Master of Science in Chemical Engineering (MSChE)


Chemical Engineering

Document Type



Electrodeposited AuCo and Au/Co multilayers are of interest as potential materials for MEMS components. AuCo alloys have been fabricated by the electrodeposition technique, but from cyanide-containing electrolyte. In this study, we explored the electrodeposition of AuCo and Au/Co multilayer thin films, and nanowires, from a non-cyanide electrolyte. Two variables were considered: the concentration of citric acid and pH. The changes in composition were described by the differences in the partial current densities. The effect of pH and citric acid concentration on the deposit composition and current efficiency was investigated. Results showed that a lower citric acid concentration was favored for multilayered Au/Co deposits with disparate compositions in each layer. At low current density elemental gold is deposited, while at high current density a cobalt rich alloy (98.7 % Co) is obtained. An increase in the citric acid concentration requires larger applied current density to achieve the same cobalt concentration. The influence of pH has a similar behavior. The lower the pH, the larger is the disparity between the compositions. The current efficiency drops with increasing citric acid concentration and pH. By comparing the partial current densities, both the side reaction and Co rates are influenced by the citric acid and pH. Giant magnetoresistance (GMR) property was explored for Au/Co nanometric multilayers, and a large GMR (> -13 %) was found when the films were deposited on (100) Cu. The GMR changes from a positive to negative value depending on the Au and Co layer thicknesses. The application of the multilayered deposit to fabricate a nanomold was explored. The mold was fabricated by depositing the multilayer and selectively etching one layer. Electrodeposition of Au/Co multilayer nanowires was also fabricated in this study. Both alumina oxide and polycarbonate membranes were used as templates. A nanowire of 15 nm for Co and 25 nm for Au, which is closed to the calculated layer size, was confirmed by TEM analysis.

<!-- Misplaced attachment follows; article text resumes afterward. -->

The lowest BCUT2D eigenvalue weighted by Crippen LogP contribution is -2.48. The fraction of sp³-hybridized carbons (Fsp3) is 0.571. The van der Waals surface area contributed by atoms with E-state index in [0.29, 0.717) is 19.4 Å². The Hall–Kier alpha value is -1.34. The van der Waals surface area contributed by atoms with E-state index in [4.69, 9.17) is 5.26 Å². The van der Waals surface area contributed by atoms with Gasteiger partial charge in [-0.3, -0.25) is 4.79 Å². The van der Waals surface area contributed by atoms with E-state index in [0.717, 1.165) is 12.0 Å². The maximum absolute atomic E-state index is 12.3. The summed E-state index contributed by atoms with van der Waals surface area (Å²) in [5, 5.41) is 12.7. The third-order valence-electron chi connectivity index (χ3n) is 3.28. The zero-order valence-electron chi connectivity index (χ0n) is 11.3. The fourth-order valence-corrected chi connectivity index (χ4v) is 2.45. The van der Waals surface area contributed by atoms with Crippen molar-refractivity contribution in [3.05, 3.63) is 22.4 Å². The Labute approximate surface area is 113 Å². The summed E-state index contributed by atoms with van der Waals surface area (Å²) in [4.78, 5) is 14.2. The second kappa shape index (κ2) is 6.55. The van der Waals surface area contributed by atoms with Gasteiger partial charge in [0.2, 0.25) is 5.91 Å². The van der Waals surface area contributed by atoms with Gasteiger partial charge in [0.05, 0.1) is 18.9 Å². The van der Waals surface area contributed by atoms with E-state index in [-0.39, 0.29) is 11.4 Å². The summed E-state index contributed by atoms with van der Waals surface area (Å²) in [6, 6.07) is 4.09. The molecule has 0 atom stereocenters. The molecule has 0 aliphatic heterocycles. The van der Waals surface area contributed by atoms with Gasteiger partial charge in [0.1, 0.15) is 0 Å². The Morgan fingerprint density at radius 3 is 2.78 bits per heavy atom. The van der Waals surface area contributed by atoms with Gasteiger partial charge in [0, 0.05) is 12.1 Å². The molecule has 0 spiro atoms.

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Committee Chair

Elizabeth J. Podlaha